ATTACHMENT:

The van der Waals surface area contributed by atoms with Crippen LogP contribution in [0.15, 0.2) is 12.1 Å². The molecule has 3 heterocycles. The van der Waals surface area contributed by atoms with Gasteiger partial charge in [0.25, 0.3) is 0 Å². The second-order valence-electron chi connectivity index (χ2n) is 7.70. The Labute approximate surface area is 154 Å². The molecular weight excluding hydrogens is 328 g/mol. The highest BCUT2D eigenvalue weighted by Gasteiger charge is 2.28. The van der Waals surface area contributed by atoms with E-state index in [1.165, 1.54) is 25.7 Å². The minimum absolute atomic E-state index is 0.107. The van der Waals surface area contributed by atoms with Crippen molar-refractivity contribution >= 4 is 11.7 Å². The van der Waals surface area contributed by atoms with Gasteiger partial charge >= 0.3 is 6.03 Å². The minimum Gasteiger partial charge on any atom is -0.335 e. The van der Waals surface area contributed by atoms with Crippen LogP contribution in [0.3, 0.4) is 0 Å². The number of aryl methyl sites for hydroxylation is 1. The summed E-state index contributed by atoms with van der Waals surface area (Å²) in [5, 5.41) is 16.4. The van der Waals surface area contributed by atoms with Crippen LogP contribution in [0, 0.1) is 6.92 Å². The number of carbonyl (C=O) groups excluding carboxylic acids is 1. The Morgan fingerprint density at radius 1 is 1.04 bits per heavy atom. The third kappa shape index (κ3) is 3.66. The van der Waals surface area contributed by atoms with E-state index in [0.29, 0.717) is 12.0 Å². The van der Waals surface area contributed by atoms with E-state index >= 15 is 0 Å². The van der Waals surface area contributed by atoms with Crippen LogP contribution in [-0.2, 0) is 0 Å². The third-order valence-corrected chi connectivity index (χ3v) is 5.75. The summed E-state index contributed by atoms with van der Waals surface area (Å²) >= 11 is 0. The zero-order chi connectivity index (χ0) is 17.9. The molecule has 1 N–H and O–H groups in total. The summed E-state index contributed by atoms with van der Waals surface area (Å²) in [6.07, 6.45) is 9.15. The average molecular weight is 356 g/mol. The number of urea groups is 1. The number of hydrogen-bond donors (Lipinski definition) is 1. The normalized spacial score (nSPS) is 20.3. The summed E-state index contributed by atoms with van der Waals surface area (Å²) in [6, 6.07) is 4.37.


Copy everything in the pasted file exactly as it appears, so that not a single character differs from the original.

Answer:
The van der Waals surface area contributed by atoms with Crippen LogP contribution in [0.15, 0.2) is 12.1 Å². The molecule has 3 heterocycles. The van der Waals surface area contributed by atoms with Gasteiger partial charge in [0.25, 0.3) is 0 Å². The second-order valence-electron chi connectivity index (χ2n) is 7.70. The Labute approximate surface area is 154 Å². The molecular weight excluding hydrogens is 328 g/mol. The highest BCUT2D eigenvalue weighted by Gasteiger charge is 2.28. The van der Waals surface area contributed by atoms with E-state index in [1.165, 1.54) is 25.7 Å². The minimum absolute atomic E-state index is 0.107. The van der Waals surface area contributed by atoms with Crippen molar-refractivity contribution >= 4 is 11.7 Å². The van der Waals surface area contributed by atoms with Gasteiger partial charge >= 0.3 is 6.03 Å². The minimum Gasteiger partial charge on any atom is -0.335 e. The van der Waals surface area contributed by atoms with Crippen LogP contribution in [0.3, 0.4) is 0 Å². The number of aryl methyl sites for hydroxylation is 1. The summed E-state index contributed by atoms with van der Waals surface area (Å²) in [5, 5.41) is 16.4. The van der Waals surface area contributed by atoms with Crippen LogP contribution in [0, 0.1) is 6.92 Å². The number of carbonyl (C=O) groups excluding carboxylic acids is 1. The Morgan fingerprint density at radius 1 is 1.04 bits per heavy atom. The third kappa shape index (κ3) is 3.66. The van der Waals surface area contributed by atoms with E-state index in [0.29, 0.717) is 12.0 Å². The van der Waals surface area contributed by atoms with E-state index >= 15 is 0 Å². The van der Waals surface area contributed by atoms with Crippen LogP contribution in [-0.2, 0) is 0 Å². The third-order valence-corrected chi connectivity index (χ3v) is 5.75. The summed E-state index contributed by atoms with van der Waals surface area (Å²) >= 11 is 0. The zero-order chi connectivity index (χ0) is 17.9. The molecule has 1 N–H and O–H groups in total. The summed E-state index contributed by atoms with van der Waals surface area (Å²) in [6.07, 6.45) is 9.15. The average molecular weight is 356 g/mol. The number of urea groups is 1. The number of hydrogen-bond donors (Lipinski definition) is 1. The normalized spacial score (nSPS) is 20.3. The summed E-state index contributed by atoms with van der Waals surface area (Å²) in [6, 6.07) is 4.37.